Spherical robots eyeball nuclear pipework

28 July 2011

Small, ball-shaped robots are being developed by researchers in the USA to inspect underground pipes at nuclear power plants for corrosion.


Plant inspectors usually employ indirect methods to monitor buried pipework, such as running an electric current through them to identify corroded sections or using ultrasound technology to look for cracks because direct monitoring would require digging up the pipes to visually inspect them, which is a costly and time-intensive operation.


Researchers at the Massachusetts Institute of Technology (MIT) are now developing small, egg-shaped robots that will be able to navigate their way around underground pipe networks checking for cracks and corrosion. Equipped with cameras, the robots would be able to transmit images in real-time.


Ball robots (MIT)
A cut-away of the robotic ball being developed by MIT researchers


Harry Asada, the Ford Professor of Engineering in the Department of Mechanical Engineering and director of MIT's d'Arbeloff Laboratory for Information Systems and Technology, is leading the team.


The robotic devices take the shape of smooth metallic balls, with no visible signs of propellers or rudders to move and steer them through an underwater environment. Asada said that a robot fitted with any "appendages" could easily get stuck inside pipes due to the various internal structures like sensor probes and joints. "So we had to make [our design] extremely fail-safe," he said.


The researchers have devised a network of special Y-shaped valves that can be created using 3D printing across the surface of the device. By closing certain valves, thereby channelling jets of water through others, the spherical robots can be propelled in a particular direction.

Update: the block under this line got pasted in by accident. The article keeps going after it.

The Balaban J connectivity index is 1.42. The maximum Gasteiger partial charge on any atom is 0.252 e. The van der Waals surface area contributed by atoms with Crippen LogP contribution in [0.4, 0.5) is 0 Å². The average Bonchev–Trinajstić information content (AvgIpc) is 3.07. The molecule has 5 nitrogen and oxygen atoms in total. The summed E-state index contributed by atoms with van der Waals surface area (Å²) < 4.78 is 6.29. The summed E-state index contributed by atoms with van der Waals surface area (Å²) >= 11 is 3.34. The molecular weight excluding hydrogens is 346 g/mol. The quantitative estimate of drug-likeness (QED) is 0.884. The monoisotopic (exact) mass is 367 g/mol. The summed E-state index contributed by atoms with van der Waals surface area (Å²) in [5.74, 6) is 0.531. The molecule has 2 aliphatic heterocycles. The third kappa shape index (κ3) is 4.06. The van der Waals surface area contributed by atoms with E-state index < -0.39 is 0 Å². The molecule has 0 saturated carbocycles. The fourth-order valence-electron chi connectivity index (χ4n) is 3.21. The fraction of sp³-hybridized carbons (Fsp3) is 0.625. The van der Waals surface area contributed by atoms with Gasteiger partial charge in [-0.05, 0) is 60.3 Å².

Originally it had been planned that the robots would use their onboard cameras to take and store images of the interior of the pipes. The devices would then be retrieved and the images examined. However, Asada and his team now intend to equip the devices with wireless underwater communications, using laser optics to transmit images in real-time across distances of up to 100 metres. They are also working on an "eyeball" mechanism that would enable the camera to pan and tilt while the robot is stationary. To achieve this, the researchers have installed a two-axis pivoting support system that enables them to change the device's centre of gravity.


Asada said that he envisages the robots as short-term, disposable patrollers, able to inspect pipes for several missions before being disposed of.


Researched and written

by World Nuclear News